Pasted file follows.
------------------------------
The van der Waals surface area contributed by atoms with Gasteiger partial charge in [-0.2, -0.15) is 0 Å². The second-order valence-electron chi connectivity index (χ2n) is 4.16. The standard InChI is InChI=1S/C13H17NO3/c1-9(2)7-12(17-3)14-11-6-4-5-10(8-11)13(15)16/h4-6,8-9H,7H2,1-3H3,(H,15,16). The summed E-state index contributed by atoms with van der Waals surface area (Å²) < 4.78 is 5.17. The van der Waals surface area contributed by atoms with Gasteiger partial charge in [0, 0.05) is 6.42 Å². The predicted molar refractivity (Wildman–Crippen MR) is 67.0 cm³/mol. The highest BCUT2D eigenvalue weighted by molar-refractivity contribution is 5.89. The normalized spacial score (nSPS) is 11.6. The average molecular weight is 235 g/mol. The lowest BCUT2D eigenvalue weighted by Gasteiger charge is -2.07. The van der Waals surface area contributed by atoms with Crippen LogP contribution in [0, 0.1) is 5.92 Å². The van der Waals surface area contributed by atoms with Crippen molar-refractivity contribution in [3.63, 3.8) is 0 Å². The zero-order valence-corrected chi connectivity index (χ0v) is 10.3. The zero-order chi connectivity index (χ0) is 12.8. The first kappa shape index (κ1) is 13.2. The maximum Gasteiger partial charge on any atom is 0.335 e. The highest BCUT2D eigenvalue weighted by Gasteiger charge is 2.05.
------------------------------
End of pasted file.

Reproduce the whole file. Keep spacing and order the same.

The van der Waals surface area contributed by atoms with Gasteiger partial charge in [-0.2, -0.15) is 0 Å². The second-order valence-electron chi connectivity index (χ2n) is 4.16. The standard InChI is InChI=1S/C13H17NO3/c1-9(2)7-12(17-3)14-11-6-4-5-10(8-11)13(15)16/h4-6,8-9H,7H2,1-3H3,(H,15,16). The summed E-state index contributed by atoms with van der Waals surface area (Å²) < 4.78 is 5.17. The van der Waals surface area contributed by atoms with Gasteiger partial charge in [0, 0.05) is 6.42 Å². The predicted molar refractivity (Wildman–Crippen MR) is 67.0 cm³/mol. The highest BCUT2D eigenvalue weighted by molar-refractivity contribution is 5.89. The normalized spacial score (nSPS) is 11.6. The average molecular weight is 235 g/mol. The lowest BCUT2D eigenvalue weighted by Gasteiger charge is -2.07. The van der Waals surface area contributed by atoms with Crippen LogP contribution in [0, 0.1) is 5.92 Å². The van der Waals surface area contributed by atoms with Crippen molar-refractivity contribution in [3.63, 3.8) is 0 Å². The zero-order valence-corrected chi connectivity index (χ0v) is 10.3. The zero-order chi connectivity index (χ0) is 12.8. The first kappa shape index (κ1) is 13.2. The maximum Gasteiger partial charge on any atom is 0.335 e. The highest BCUT2D eigenvalue weighted by Gasteiger charge is 2.05.